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Journal Information
Vol. 63. Issue 4.
Pages 299-302 (July - August 2012)
Vol. 63. Issue 4.
Pages 299-302 (July - August 2012)
Brief Communication
DOI: 10.1016/j.otoeng.2012.07.006
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Horner's Syndrome After Neck Surgery
Síndrome de Horner secundario a cirugía cervical
Rocío González-Aguadoa,??
Corresponding author

Corresponding author.
, Carmelo Morales-Angulob, Sergio Obeso-Agüeraa, Yolanda Longarela-Herreroa, Roberto García-Zornozaa, Leticia Acle Cerveraa
a Servicio de ORL, Hospital Universitario Marqués de Valdecilla, Santander, Cantabria, Spain
b Servicio de ORL, Hospital Universitario Marqués de Valdecilla, Universidad de Cantabria, Santander, Cantabria, Spain
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Figures (1)
Tables (2)
Table 1. Main Clinical Data of Studied Patients.
Table 2. ENT Cervical Surgical Procedures Which May Cause Horner's Syndrome.
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Horner's syndrome (oculosympathetic paresis) is characterised by the classic triad of ipsilateral palpebral ptosis, pupillary miosis and facial anhidrosis. The syndrome arises from the interruption of sympathetic innervation to the eye and adnexa at varying levels. It is a rare complication of neck surgery.We describe 6 patients who presented with Horner's syndrome after a neck procedure in our department during the last 5 years and review the different neck procedures that can cause it.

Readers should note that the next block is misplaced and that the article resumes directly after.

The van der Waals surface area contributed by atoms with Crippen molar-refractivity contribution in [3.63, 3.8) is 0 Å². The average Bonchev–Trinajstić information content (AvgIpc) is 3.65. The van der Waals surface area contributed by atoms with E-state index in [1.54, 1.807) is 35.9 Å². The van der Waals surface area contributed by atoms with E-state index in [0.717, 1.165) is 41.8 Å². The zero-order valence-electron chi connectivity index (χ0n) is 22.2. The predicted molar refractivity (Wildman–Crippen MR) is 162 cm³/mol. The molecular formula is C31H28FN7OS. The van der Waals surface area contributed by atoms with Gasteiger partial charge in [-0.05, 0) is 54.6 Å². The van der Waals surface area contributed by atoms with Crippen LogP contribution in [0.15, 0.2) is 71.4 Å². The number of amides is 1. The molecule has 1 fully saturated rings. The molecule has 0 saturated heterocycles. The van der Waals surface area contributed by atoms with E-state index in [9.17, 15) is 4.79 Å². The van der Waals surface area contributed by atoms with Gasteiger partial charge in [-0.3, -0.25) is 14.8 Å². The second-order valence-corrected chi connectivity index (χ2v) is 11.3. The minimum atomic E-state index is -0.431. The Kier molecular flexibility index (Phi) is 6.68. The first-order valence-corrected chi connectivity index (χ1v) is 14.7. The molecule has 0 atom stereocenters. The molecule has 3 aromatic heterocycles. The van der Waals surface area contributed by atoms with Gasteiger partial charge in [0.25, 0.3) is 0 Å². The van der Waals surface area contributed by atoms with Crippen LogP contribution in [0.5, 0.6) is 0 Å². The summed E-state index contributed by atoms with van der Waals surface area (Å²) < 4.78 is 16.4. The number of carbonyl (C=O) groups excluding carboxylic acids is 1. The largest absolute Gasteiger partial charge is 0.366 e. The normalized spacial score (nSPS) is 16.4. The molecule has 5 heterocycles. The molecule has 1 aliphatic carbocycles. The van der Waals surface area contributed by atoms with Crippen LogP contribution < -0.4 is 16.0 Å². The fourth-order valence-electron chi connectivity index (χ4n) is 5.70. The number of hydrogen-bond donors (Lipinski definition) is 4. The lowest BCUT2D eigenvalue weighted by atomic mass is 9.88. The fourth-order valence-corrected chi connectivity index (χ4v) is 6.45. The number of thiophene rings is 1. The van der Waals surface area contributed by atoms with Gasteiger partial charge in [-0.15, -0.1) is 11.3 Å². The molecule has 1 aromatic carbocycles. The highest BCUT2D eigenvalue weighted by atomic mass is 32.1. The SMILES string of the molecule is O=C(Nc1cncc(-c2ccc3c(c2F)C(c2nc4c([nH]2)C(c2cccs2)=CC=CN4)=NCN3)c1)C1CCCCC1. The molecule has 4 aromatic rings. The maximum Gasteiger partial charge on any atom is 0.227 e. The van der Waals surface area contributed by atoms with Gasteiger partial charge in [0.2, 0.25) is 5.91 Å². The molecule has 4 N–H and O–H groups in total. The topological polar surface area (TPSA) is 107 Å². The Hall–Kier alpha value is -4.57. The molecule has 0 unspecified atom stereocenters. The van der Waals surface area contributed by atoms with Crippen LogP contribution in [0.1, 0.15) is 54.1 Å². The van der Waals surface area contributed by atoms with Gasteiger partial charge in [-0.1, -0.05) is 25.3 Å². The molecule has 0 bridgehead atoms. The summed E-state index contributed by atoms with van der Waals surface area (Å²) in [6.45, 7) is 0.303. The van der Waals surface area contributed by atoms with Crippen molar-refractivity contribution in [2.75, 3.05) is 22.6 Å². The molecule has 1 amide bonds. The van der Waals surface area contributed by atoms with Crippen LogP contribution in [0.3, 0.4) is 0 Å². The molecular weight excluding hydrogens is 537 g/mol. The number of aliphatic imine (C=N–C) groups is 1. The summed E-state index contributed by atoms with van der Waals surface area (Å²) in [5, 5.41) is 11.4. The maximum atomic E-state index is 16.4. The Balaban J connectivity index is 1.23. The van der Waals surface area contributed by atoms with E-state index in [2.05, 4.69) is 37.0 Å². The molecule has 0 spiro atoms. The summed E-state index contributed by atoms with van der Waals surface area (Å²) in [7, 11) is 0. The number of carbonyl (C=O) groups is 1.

Horner syndrome

El síndrome de Horner (oculosimpatoparesis) consiste en la clásica triada de ptosis palpebral, miosis pupilar y anhidrosis facial ipsilateral. El síndrome resulta tras la interrupción de la inervación simpática del ojo y de los anexos oculares a diferentes niveles, siendo una complicación poco frecuente de la cirugía cervical.

Describimos los casos de 6 pacientes que presentaron síndrome de Horner tras cirugía cervical en nuestro servicio en los últimos 5 años y una revisión de los diferentes procedimientos cervicales que producen dicha entidad.

Palabras clave:
Síndrome de Horner
Full Text

Claude Bernard–Horner's syndrome (oculosympathetic paresis) was first described in humans in 1869 by Johann Friedrich Horner, although Claude Bernard had already carried out a physiological description of the cervical sympathetic in 1852, through experimental studies in animals.1 It exists in the classic triad of palpebral ptosis (blepharoptosis), pupillary miosis and ipsilateral facial anhidrosis, and it may be accompanied by iris heterochromia in the case of congenital lesions.2,3 The syndrome results from disruption of the sympathetic innervation of the eye and ocular adnexa at different levels.

According to their topographic diagnosis, the causes of Horner's syndrome can be classified into: central, preganglionic and postganglionic.4 Central lesions are not usually isolated since they are accompanied by neurological symptoms, being the most common cause of Wallemberger syndrome (stroke of the posteroinferior cerebellar artery territory).

The preganglionic lesions that most often cause Horner's syndrome are trauma and tumours.5 Among the traumatic, those of iatrogenic origin are the most common, including the use of forceps during childbirth,6 epidural anaesthesia,7 placement of chest tubes,8 coronary bypass surgery9 and thyroid or parathyroid surgery,10 among others. Mediastinum and lung tumours may cause compression of the second order neurons, resulting in Horner's syndrome along with shoulder and arm pain, also known as Pancoast syndrome.11